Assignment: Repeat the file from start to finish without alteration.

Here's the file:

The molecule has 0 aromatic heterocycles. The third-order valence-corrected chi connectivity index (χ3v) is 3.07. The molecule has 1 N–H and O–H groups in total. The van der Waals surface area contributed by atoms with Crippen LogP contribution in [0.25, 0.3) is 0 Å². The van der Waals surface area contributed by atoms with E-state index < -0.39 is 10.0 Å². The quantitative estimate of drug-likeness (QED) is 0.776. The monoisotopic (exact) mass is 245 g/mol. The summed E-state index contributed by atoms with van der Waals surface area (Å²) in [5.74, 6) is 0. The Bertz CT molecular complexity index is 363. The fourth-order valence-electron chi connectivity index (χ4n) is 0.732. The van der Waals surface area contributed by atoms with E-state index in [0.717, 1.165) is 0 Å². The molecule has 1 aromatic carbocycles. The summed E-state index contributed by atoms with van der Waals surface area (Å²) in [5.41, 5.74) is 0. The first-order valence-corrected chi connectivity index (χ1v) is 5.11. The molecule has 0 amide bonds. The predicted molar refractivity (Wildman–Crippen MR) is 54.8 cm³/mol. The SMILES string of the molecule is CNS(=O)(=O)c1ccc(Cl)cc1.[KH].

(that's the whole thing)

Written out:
The molecule has 0 aromatic heterocycles. The third-order valence-corrected chi connectivity index (χ3v) is 3.07. The molecule has 1 N–H and O–H groups in total. The van der Waals surface area contributed by atoms with Crippen LogP contribution in [0.25, 0.3) is 0 Å². The van der Waals surface area contributed by atoms with E-state index < -0.39 is 10.0 Å². The quantitative estimate of drug-likeness (QED) is 0.776. The monoisotopic (exact) mass is 245 g/mol. The summed E-state index contributed by atoms with van der Waals surface area (Å²) in [5.74, 6) is 0. The Bertz CT molecular complexity index is 363. The fourth-order valence-electron chi connectivity index (χ4n) is 0.732. The van der Waals surface area contributed by atoms with E-state index in [0.717, 1.165) is 0 Å². The molecule has 1 aromatic carbocycles. The summed E-state index contributed by atoms with van der Waals surface area (Å²) in [5.41, 5.74) is 0. The first-order valence-corrected chi connectivity index (χ1v) is 5.11. The molecule has 0 amide bonds. The predicted molar refractivity (Wildman–Crippen MR) is 54.8 cm³/mol. The SMILES string of the molecule is CNS(=O)(=O)c1ccc(Cl)cc1.[KH].